Particular aspects of AM include the broad spectrum of artistic therapies deployed (painting, clay modeling, drawing, recitation, and music exercises) and the use of AM treatments also in large hospitals offering accident and emergency service within public requirement plans . WMPs used in AM can be manufactured according to specific anthroposophic methods or methods used for herbal, homeopathic, or conventional MPs .
3.2.2. WMSs versus Other “Single Component” or Non-WMS CAM Therapies
The major differences between WMSs and single component CAM interventions are as follows:(i)Some single component (or fixed combination of) CAM interventions can be conceptualized within the conventional biomedical paradigm: for example, a number of vitamins are used as CAM therapy, while their purported pharmacological effects are conceptualized on the levels of cell biology or biochemistry. In contrast, WMS interventions are not so easily understood on these levels (although the difference is not absolute ).(ii)Single component CAM interventions can be protocolled for specific conventional and/or CAM indications, whereas this is not the case for WMS interventions.(iii)Individualized, multimodal CAM treatment entails the combination of several treatment modalities that are tailored to the needs of the individual patient. When this happens within a WMS, all treatment modalities are understood within and derived from one conceptual framework, leading to a uniform treatment approach. When diverse single component CAM interventions are combined, a uniform conceptual understanding is often not possible, leading to eclecticism.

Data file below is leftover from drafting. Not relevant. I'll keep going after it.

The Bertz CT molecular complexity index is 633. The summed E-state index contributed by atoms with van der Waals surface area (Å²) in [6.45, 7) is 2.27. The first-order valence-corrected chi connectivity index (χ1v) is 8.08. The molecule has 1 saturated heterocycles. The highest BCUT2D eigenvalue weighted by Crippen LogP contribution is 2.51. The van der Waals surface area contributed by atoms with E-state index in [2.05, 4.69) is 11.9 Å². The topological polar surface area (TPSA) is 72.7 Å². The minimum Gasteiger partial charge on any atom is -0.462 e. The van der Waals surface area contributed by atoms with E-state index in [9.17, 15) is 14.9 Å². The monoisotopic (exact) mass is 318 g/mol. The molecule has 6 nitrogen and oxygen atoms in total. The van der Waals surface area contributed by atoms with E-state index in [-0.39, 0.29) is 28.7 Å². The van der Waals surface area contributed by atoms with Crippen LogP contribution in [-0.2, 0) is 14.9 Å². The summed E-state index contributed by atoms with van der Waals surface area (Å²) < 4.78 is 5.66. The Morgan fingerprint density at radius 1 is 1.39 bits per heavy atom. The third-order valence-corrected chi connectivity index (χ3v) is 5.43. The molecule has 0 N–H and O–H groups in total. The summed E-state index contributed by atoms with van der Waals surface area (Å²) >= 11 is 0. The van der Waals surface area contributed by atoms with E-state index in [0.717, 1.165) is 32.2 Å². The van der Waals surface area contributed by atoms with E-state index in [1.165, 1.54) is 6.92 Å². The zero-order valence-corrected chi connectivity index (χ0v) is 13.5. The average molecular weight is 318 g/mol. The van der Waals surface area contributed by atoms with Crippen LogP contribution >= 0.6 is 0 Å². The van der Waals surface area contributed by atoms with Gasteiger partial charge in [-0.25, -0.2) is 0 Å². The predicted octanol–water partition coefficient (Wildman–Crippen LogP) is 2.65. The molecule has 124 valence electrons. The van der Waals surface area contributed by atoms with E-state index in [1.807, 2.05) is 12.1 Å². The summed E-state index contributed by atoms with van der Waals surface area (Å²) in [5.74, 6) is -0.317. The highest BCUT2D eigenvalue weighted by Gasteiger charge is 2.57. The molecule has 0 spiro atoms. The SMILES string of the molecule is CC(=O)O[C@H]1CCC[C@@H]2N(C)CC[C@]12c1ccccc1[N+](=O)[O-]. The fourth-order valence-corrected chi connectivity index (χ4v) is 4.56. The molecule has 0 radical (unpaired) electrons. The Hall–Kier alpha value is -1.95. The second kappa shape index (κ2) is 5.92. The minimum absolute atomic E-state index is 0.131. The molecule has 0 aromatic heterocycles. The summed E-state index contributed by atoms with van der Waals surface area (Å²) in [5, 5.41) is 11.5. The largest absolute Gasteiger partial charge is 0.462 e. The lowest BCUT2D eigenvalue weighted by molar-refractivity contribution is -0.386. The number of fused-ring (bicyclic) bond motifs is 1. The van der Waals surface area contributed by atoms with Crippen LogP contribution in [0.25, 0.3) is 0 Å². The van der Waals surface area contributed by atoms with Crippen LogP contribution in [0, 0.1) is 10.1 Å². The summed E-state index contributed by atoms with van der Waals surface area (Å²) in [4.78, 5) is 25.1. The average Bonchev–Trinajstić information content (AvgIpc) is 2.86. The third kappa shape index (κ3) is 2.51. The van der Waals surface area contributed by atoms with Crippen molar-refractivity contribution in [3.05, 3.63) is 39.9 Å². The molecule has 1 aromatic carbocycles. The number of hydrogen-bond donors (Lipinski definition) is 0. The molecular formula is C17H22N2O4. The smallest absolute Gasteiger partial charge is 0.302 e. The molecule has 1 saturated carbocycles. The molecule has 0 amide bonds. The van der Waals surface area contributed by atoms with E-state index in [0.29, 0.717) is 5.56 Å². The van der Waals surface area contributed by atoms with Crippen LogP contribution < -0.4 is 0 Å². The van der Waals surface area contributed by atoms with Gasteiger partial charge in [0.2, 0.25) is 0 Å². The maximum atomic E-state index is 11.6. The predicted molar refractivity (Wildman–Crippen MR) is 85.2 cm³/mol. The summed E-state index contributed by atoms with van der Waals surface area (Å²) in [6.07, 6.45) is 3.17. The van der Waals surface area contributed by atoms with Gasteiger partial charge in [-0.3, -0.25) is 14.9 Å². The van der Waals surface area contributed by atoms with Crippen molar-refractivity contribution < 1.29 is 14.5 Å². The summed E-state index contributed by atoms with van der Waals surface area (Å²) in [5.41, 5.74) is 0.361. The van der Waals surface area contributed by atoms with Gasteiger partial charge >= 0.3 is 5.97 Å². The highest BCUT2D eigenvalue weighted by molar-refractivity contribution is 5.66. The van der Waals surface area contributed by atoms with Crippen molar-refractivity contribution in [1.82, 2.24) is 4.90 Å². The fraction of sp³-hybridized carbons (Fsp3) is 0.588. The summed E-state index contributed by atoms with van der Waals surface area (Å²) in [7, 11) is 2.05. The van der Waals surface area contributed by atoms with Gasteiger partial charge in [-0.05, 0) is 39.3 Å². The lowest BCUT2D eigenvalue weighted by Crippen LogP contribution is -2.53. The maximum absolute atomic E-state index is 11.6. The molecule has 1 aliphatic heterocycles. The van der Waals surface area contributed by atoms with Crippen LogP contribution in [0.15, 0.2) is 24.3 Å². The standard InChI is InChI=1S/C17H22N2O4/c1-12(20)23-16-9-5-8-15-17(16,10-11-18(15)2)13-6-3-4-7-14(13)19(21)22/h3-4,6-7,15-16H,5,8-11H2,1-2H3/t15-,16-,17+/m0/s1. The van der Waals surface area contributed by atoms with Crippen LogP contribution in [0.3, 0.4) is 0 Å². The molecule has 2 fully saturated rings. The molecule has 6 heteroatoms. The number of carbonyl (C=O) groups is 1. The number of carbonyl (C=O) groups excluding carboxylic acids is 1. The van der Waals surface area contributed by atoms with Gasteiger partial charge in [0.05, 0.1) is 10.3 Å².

3.2.3. Similarities and Differences between WMSs and the System of Conventional Biomedicine
The main similarities between WMSs and some developments in conventional medicine are as follows:(i)The development of a personalized medicine/individualization approach in addition to the current mainstream protocolled approach [44, 45](ii)The use and role of professional judgment in some domains of clinical practice (e.g., interpretation of radiographs) [45, 46](iii)The increasing use of complex interventions [47–49](iv)System approaches in diagnostics and therapy (e.g., systems biology, epigenetics, emergentism, metabolomics, “network medicine,” “polypharmacology,” and “polytarget treatment”) [5, 50–52](v)Shared decision-making [45, 53](vi)A holistic dynamic health concept [5, 54](vii)The use of pattern recognition methodologies [55, 56](viii)The notion that RCTs are not applicable everywhere [57, 58] with a shift towards more pragmatic trials [45, 48, 58, 59] and other study types [48, 60](ix)The notion that conducting clinical studies for multiple clinical conditions and their respective diverse therapy options has its limitations, due to excessive complexity and prohibitive costs(x)The increasing role of patient preferences and patient autonomy(xi)The real-world situation that, in many medical fields (e.g., paediatric surgery, emergency medicine, and vaccination), RCT-based practice is only marginal and often critically questionedThe main differences between the WMSs and the conventional medicine system are summarized in Table 2 .
3.3. Integration of WMSs and the Conventional Medicine System